Legacies: High School Visits is the only program of its kind in New England. A cohort of 9th-12th graders learn about the Holocaust by meeting with a survivor four times over the course of the year to talk about life before, during, and after the war. An important component of the year is the group project where all three group members conceive of and create a meaningful tribute to their time spent together.

Gabrielle's letterReagan and Shayna met with Gabrielle, a child Holocaust survivor. Decades later Gabrielle was sent a letter by her mother in German, a language Gabrielle no longer knew how to speak and was unable to read. Her mother has since passed away and even though Gabrielle cherished this memory, she was always curious what the missive said. When Reagan and Shayna heard this, they were very inspired to help her and were also curious to know what the letter said. Coincidentally, Shayna’s family had invited a German exchange student into their home for the year. They worked with the German exchange student to translate the letter and then framed it for Gabrielle so she could always remember her mother’s last words as well as the experience Reagan, Shayna, and Gabrielle shared together.

Nathan, Alex, and TaniaNathan and Alex also found a meaningful way to remember the past with Tania, a Holocaust survivor who fondly remembered a wool blanket that a local farmer gave her before leading her back to a hiding place in the nearby forest. The blanket was not only a source of heat during the freezing Polish winters but gave her a sense of comfort during such a traumatic time. Nathan and Alex were so moved when they heard this story that they felt compelled to create a special blanket for Tania to have today. They created a work of art Tania said was “beautiful, meaningful, special, and will always be a much cherished reminder of Nathan, Alex, and my wonderful time together.”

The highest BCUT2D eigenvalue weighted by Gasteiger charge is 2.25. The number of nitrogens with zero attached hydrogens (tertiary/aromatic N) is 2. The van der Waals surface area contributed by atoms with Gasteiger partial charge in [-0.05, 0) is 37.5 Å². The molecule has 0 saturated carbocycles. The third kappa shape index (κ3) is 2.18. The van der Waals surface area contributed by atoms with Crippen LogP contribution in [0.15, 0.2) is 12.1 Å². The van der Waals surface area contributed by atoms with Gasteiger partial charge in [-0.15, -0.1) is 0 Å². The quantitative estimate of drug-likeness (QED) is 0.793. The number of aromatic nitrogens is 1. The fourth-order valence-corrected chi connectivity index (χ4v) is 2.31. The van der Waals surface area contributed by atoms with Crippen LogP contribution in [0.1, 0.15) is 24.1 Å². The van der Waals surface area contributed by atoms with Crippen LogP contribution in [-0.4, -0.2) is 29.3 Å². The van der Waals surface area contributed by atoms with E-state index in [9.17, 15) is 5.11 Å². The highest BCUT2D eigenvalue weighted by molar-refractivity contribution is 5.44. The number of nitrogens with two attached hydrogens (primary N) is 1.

Max and JonahJonah, Dan, and Max, a survivor from Latvia, designed a project that will never be forgotten by the attendees. Max had one suitcase that he took with him to America after the war. Everything he owned was found in this small trunk and Jonah and Dan not only commemorated Max’s experience of coming to America but modernized it into a lasting tribute by filling a suitcase with modern versions of the items Max carried. For instance, an MBTA pass symbolized Max’s train ticket to freedom, a piece of plywood to represent his family plywood factory, and a beach toy reminded Max of the beach house he went to as a child. All three participants found this experience of bringing the past into the present to be cathartic and significant.

One of the goals of Legacies: High School Visits is to help students understand the importance and relevancy of remembering the past. The six students who successfully accomplished this goal far surpassed our expectations and created important memorials that will be cherished by the Holocaust survivors they worked with for many years to come.

If you are a high school student who would like to participate in the program for the 2016-2017 school year, please apply online. All high school students regardless of religion are invited to apply. For more information, please contact me at erast@jfcsboston.org or 781-693-1201.

Elyse Rast is the Manager of Outreach and Education for Schechter Holocaust Services. For the past 20 years Elyse has taught children ranging in ages from 3-18 and specializes in Holocaust education. Currently, Elyse runs Jewish teenage empowerment classes at Prozdor Hebrew High School and is working on her PhD in Education at Lesley University. Elyse has two kids and two cats and lives in Westwood.

Originally published on the JF&CS blog.